While Malley, the father, was busy trying to republish his magazine, now renamed Le Nouvel Afrique Asie, and promote it through the PLO’s official blessings, the son was embarking on his own path. After college, Malley became a Rhodes Scholar at Oxford, a Supreme Court clerk, and a fellow at the Council on Foreign Relations. These facts are often missed or conveniently ignored by many of Malley’s conservative detractors who prefer to engage in populist rightwing conspiracy theories, accusing Malley of being a foreign agent and an Ayatollah in disguise instead of facing the uncomfortable fact that Malley represents major transformations in American institutions and American culture. It is a transformation that is happening in every American family and home. Malley is a fully credentialed member of America’s most prestigious institutions, and he represents a new rising progressive America that largely internalized the anti-imperialist image of the United States’ global power or, at best, is ambivalent to America’s self-image.

It would not be an exaggeration to say that Malley inherited his father’s diplomatic assets of wide connections with Third World leaders and autocrats. As a matter of fact, during his school years, Malley was already traveling to the Third World countries, personally advising African Marxist military dictators such as Thomas Sankara and helping Jerry Rawling, Ghana’s socialist military leaders, with writing speeches denouncing neoliberal economics and its attacks on Third World’s socialism.

Malley never left an honest, convincing account of what persuaded him to abandon his father’s anti-imperialist fascination and commitment to the dreams of the final perfection of man brought about by the Ghaddafs and Arafats of the world. Malley’s attempts to address this crucial question in his Algeria book and in his published lecture about his father are obfuscated by a thick mist of ambiguous romantic sense of disillusionment. No account or date is given, and no precise idea is discussed, but only a sentimental admission that he was completely disillusioned with Third Worldism as its many flaws started to appear to him.

This could be the case, or it could be a personal rationalization of what effectively was part of a general historical development that took place following the triumph of neoliberal economics and the 1990s collapse of Soviet Socialism, the single most monumental project ever to be conjured by intellectuals in human history. At the same time, free from the Cold War threats, American liberalism was actively trying to assimilate into itself the ideological pieces left behind by what seemed to be a bygone era. The success of Fukuyama’s End of History wasn’t due to its theoretical breakthroughs or philosophical innovations but because it provided a cohesive rational frame for what many in the American political establishment had felt. Assimilating those ideological pieces that once looked so scary but now looked harmless seemed like the prudent thing to do.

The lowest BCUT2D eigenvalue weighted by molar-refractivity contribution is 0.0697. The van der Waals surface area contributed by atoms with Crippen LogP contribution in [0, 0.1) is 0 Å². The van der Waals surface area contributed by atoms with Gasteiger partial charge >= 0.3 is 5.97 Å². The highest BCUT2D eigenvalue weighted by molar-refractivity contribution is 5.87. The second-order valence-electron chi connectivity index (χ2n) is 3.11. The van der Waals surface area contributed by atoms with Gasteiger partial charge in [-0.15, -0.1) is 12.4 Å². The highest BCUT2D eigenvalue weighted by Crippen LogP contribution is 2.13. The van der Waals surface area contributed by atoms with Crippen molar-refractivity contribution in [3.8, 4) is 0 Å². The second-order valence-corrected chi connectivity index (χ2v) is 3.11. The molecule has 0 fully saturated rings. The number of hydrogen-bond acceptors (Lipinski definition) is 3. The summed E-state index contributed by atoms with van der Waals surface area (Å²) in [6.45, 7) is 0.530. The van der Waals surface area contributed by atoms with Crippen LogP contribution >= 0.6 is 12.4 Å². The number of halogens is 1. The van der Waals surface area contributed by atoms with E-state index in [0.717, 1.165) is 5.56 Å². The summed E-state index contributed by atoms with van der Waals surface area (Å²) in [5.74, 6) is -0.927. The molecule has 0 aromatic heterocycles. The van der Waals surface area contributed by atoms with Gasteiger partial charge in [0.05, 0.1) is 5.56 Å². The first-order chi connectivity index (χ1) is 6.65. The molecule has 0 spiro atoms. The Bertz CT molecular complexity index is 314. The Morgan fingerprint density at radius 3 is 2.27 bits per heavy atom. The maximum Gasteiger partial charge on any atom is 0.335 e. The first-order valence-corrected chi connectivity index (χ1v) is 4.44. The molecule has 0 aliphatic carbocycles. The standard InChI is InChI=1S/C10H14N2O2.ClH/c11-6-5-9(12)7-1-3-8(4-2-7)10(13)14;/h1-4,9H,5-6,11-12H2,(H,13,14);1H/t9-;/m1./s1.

In this context, one could see Malley’s conversion to American liberalism, his joining of the bureaucratic ranks of what he once considered “American imperialism” was part of a larger phenomenon in which the Western leftwing anti-imperialist intelligentsia was fragmented between those who formed anti-globalization, anti-war, and environmentalist movements and those who merged with the liberal establishment and shaped its progressive wing. Like Obama himself, they were a new American class of international, urban, highly mobile, and highly credentialed professional intellectuals who came to age in the Edward Said moment. They are both comfortable in the professional corporate world and the activist world and both at home in Western and non-Western countries. They no longer believed in what Foucault propagandized as the spiritual humanism of the Iranian Islamic Revolution, nor in the inevitable world-transforming triumph of Palestinian guerrillas. They no longer believed in the conspiratorial villainy of American imperialism, but neither did they believe in American patriotism. Unlike what hot-headed and ill-tempered American conservative populists say, they do not hate America, and they do not work for America’s enemies, but they are merely ambivalent to what we think America represents. They were happy to merge their disillusioned sense of revolution with the American sense of order and settle with the march of orderly progress.